to be elected pope are Roman Catholics, and therefore there will be no
          danger of them dissenting from the truth as revealed in the Roman
          Catholic church.

          And of course, following the same principle, if the man elected pope
          does, by your standards, turn out to be a heretic, then since dissent is
          not an option for you, you will immediately conclude that it is in fact
          you who are the heretic and you will repent and embrace the new
          revelation of truth emerging from the new one and only authoritative pope.

          And if Iam misconstruing your position there, then I suspect I have done
          so no more dismissively than you have misconstrued the patterns of
          authority practiced among us protestant catholics.

          Anyway this is getting off-topic, and veering dangerously towards
          ungracious polemics, so I'll shut up and let you have the last word.

          Peace and hope,

          Nathan
          ______________________________________
          Nathan Nettleton
          Pastor, South Yarra Community Baptist Church
          Melbourne, Australia
          nathan@...
          _____________________________________
        • The Gonnermans
          I already said that I have said my last words on this subject, so I will not respond. Grace and agape, Joshua We have been greatly blessed to have a leader
          Message 4 of 20 , Apr 3 11:43 PM
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            I already said that I have said my last words on this subject, so I will not
            respond.

            Grace and agape,
            Joshua

            We have been greatly blessed to have a leader such as His Holiness John Paul
            II; pray that the Holy Spirit will guide the college of cardinals in
            election of the next Bishop of Rome.
            ----- Original Message -----
            From: "Nathan Nettleton" <nathan@...>
            To: <liturgy-l@yahoogroups.com>
            Sent: Monday, April 04, 2005 10:40 AM
            Subject: Re: [liturgy-l] Favorite heresies


            >
            > Joshua Gonnerman wrote:
            >
            > >Of course, this is the way with Protestants; there, every man is his own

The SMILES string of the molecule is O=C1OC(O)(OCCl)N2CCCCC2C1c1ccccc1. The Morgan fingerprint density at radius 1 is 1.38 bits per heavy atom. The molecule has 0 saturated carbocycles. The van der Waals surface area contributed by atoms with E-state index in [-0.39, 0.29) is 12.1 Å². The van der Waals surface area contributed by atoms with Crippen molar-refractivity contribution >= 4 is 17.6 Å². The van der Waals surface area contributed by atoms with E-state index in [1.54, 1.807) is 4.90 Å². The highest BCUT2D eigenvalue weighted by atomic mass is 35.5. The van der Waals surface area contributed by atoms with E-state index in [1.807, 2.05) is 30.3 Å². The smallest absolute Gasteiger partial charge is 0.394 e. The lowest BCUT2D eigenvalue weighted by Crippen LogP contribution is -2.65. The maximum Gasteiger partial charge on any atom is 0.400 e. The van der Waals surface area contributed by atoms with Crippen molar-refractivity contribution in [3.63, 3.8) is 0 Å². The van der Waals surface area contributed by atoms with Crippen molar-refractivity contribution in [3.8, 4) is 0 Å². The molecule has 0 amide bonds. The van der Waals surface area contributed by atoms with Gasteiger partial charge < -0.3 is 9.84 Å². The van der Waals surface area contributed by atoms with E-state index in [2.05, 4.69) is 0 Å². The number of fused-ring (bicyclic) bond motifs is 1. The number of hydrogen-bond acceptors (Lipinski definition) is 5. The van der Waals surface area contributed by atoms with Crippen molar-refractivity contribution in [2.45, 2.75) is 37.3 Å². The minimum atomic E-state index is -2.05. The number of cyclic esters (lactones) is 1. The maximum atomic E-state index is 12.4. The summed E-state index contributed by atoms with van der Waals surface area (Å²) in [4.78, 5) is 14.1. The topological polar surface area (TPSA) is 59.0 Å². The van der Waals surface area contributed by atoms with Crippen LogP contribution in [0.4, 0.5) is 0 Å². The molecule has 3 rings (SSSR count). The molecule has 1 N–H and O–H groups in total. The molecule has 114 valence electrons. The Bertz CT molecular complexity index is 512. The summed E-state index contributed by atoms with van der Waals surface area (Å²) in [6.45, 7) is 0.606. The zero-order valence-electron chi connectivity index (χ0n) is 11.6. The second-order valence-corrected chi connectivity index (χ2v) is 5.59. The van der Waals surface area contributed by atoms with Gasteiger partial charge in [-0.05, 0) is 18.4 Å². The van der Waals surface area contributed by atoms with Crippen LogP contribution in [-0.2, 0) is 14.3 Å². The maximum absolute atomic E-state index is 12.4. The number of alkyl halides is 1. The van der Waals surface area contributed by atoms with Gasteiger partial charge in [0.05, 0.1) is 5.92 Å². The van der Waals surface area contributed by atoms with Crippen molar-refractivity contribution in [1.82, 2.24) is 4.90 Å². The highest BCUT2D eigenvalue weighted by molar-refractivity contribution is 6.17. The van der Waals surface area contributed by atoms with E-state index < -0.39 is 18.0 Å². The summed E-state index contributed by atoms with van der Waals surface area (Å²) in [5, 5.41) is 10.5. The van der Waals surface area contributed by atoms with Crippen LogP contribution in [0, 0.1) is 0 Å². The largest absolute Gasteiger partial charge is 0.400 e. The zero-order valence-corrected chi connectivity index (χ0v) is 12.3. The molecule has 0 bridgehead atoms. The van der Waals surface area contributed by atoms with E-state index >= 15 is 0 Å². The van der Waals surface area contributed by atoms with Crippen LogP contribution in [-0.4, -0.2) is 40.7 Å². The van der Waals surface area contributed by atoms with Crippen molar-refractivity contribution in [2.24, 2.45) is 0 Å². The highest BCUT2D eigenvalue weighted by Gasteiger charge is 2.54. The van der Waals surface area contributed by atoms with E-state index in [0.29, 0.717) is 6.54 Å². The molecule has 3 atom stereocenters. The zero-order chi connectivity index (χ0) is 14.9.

> >Pope. We Catholics have only one, and dissent is not an option in our
            > >tradition.
            > >
            > If that is the case, then surely you have no need to fear the
            > possibility of a heretic being elected pope. All those who are eligible
            > to be elected pope are Roman Catholics, and therefore there will be no
            > danger of them dissenting from the truth as revealed in the Roman
            > Catholic church.
            >
            > And of course, following the same principle, if the man elected pope
            > does, by your standards, turn out to be a heretic, then since dissent is
            > not an option for you, you will immediately conclude that it is in fact
            > you who are the heretic and you will repent and embrace the new
            > revelation of truth emerging from the new one and only authoritative pope.
            >
            > And if Iam misconstruing your position there, then I suspect I have done
            > so no more dismissively than you have misconstrued the patterns of
            > authority practiced among us protestant catholics.
            >
            > Anyway this is getting off-topic, and veering dangerously towards
            > ungracious polemics, so I'll shut up and let you have the last word.
            >
            > Peace and hope,
            >
            > Nathan
            > ______________________________________
            > Nathan Nettleton
            > Pastor, South Yarra Community Baptist Church
            > Melbourne, Australia
            > nathan@...
            > _____________________________________